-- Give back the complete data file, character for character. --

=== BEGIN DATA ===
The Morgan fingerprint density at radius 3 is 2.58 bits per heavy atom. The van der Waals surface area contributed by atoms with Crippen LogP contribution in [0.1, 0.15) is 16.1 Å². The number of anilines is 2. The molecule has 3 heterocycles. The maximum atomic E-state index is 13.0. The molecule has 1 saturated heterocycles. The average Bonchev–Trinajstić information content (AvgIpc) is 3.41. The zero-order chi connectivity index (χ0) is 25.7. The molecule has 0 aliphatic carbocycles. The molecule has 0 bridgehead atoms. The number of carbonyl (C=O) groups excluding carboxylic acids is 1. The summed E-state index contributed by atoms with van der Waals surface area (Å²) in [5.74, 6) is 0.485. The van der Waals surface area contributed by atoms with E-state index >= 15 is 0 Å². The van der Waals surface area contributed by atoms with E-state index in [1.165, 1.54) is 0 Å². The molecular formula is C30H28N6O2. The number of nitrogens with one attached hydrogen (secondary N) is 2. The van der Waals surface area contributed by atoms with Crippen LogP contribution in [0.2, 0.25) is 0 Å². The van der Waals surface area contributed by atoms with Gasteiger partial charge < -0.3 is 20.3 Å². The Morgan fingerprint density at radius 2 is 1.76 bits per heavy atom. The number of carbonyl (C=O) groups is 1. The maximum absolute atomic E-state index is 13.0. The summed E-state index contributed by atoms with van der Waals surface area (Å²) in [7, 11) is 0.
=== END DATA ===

The Morgan fingerprint density at radius 3 is 2.58 bits per heavy atom. The van der Waals surface area contributed by atoms with Crippen LogP contribution in [0.1, 0.15) is 16.1 Å². The number of anilines is 2. The molecule has 3 heterocycles. The maximum atomic E-state index is 13.0. The molecule has 1 saturated heterocycles. The average Bonchev–Trinajstić information content (AvgIpc) is 3.41. The zero-order chi connectivity index (χ0) is 25.7. The molecule has 0 aliphatic carbocycles. The molecule has 0 bridgehead atoms. The number of carbonyl (C=O) groups excluding carboxylic acids is 1. The summed E-state index contributed by atoms with van der Waals surface area (Å²) in [5.74, 6) is 0.485. The van der Waals surface area contributed by atoms with E-state index >= 15 is 0 Å². The van der Waals surface area contributed by atoms with E-state index in [1.165, 1.54) is 0 Å². The molecular formula is C30H28N6O2. The number of nitrogens with one attached hydrogen (secondary N) is 2. The van der Waals surface area contributed by atoms with Crippen LogP contribution in [0.2, 0.25) is 0 Å². The van der Waals surface area contributed by atoms with Gasteiger partial charge < -0.3 is 20.3 Å². The Morgan fingerprint density at radius 2 is 1.76 bits per heavy atom. The number of carbonyl (C=O) groups is 1. The maximum absolute atomic E-state index is 13.0. The summed E-state index contributed by atoms with van der Waals surface area (Å²) in [7, 11) is 0.